Web writers taste fame and fortune, spinning off films and TV series
Tang Xintian packed in her job as a financial analyst in Shanghai eight years ago to pursue freelance writing – strictly online. By 2009 she’d become an Internet sensation.
Tang initially posted her stories on the website Hongxiu Tianxiang, China’s largest online community of fiction lovers. Her first novel ranked among the three most popular on the site and ended up in a print version.
Then, in 2011, her fame ballooned across the country when another of her novels, “Naked Wedding”, served as the basis for a hit TV series.
Tang’s success might have made her a darling of the bookstores, but she still prefers to post her work online. The Internet, she says, is “a very good place to let people know your work, especially publishers and readers”.
You Ting, vice-president of iReader, China’s leading brand for digital reading, says there’s good reason for the appeal of online fiction.
“Not many people who are fond of writing actually end up getting their work published, whether as books or in magazines or newspapers. But the digital platform offers a way for writing enthusiasts to share their work,” he says.
“To share their writing with online |readers on iReader, would-be authors just need to register with one of the literature websites.”
The iReader has 600 million users – 20 million of them using it every day, according to the brand’s founder, Zhang Lingyun.
New technology has accelerated books’ migration to digital arena. In 2015 about 64 per cent of adults read digitally, up nearly 6 per cent from the year previous, according to the Chinese Academy of Press and Publication. Meanwhile the 58.4 per cent of the population reading books in print represented only a 0.4-per-cent increase.
“The Internet has changed the way we read, write and sell books in profound ways,” You says. “It makes it easier for us to buy books, but at the same time it makes it easier to stop reading them. It’s brought the universe of books to our fingertips and transformed the solitary act of reading into something far more social.”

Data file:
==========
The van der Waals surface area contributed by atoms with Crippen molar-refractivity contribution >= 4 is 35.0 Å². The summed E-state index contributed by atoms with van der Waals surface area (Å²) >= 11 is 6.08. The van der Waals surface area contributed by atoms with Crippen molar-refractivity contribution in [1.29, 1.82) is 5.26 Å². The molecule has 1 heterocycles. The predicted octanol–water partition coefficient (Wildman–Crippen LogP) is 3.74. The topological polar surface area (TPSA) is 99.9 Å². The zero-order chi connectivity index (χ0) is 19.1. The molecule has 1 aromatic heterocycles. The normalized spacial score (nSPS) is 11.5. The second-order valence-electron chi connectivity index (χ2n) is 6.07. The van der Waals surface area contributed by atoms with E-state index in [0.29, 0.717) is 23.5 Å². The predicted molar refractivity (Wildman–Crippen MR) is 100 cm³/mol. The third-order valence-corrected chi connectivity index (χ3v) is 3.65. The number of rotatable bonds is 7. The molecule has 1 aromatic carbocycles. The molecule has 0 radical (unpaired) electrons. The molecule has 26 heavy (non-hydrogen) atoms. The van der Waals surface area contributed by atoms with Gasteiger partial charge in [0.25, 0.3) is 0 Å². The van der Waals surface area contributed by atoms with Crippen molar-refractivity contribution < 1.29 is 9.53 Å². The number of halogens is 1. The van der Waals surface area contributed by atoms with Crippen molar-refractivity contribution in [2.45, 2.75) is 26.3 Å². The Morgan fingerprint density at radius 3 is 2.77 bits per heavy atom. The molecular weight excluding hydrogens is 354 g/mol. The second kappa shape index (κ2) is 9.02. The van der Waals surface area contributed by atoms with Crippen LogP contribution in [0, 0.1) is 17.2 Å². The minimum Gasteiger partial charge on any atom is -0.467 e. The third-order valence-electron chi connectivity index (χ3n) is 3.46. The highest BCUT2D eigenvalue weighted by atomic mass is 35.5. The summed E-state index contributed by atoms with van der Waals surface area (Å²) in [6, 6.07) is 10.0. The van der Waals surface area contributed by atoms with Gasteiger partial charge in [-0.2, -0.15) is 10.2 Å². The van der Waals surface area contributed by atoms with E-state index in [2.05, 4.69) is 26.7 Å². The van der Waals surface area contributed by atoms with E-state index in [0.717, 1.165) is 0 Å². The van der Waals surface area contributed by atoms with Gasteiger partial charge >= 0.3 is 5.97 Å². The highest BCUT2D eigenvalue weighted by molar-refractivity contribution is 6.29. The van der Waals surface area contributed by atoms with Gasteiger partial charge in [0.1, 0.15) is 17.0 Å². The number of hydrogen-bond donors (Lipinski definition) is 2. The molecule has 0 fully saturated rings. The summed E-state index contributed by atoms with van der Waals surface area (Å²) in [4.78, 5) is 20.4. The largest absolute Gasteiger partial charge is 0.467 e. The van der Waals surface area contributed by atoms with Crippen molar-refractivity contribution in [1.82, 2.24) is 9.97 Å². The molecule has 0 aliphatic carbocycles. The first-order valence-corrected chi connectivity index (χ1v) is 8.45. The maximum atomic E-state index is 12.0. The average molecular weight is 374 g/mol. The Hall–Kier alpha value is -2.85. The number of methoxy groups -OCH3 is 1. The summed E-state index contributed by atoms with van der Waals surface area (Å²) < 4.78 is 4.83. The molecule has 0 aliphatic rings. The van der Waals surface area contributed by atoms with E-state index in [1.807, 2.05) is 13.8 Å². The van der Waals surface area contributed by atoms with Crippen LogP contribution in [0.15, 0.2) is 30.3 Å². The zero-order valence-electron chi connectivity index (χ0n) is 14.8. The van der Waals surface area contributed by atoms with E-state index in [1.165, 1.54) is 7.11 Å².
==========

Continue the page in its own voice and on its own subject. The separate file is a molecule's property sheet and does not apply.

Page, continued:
Online literature has spawned movies, TV shows and games. Last year’s hit television series “Medical Examiner Dr Qin” was adapted from doctor-turned-writer Qin Ming’s online detective tale “The 11th Finger”.
Mao Minfeng, deputy editor-in-chief of CS-Booky, which co-produced the TV drama, points out that the source novel was “a mature and complete story” that immediately fit the needs of an industry short on good scripts. Online novels offer TV producers a good source of script material, he says.
Tang Xintian says there’s been a “sea change” among online writers.
“The digital-reading era has changed my writer-friends’ minds. Whereas they used to struggle to make a decent living writing online, they now see it as a lifetime career. They think more about how their writing will influence readers.”
“A growing trend in the publishing business is for online novels to be used as the basis for printed books, movies and even computer games,” You adds. “Popular online novels that have large audiences and broad recognition are seen as a guarantee of market success.”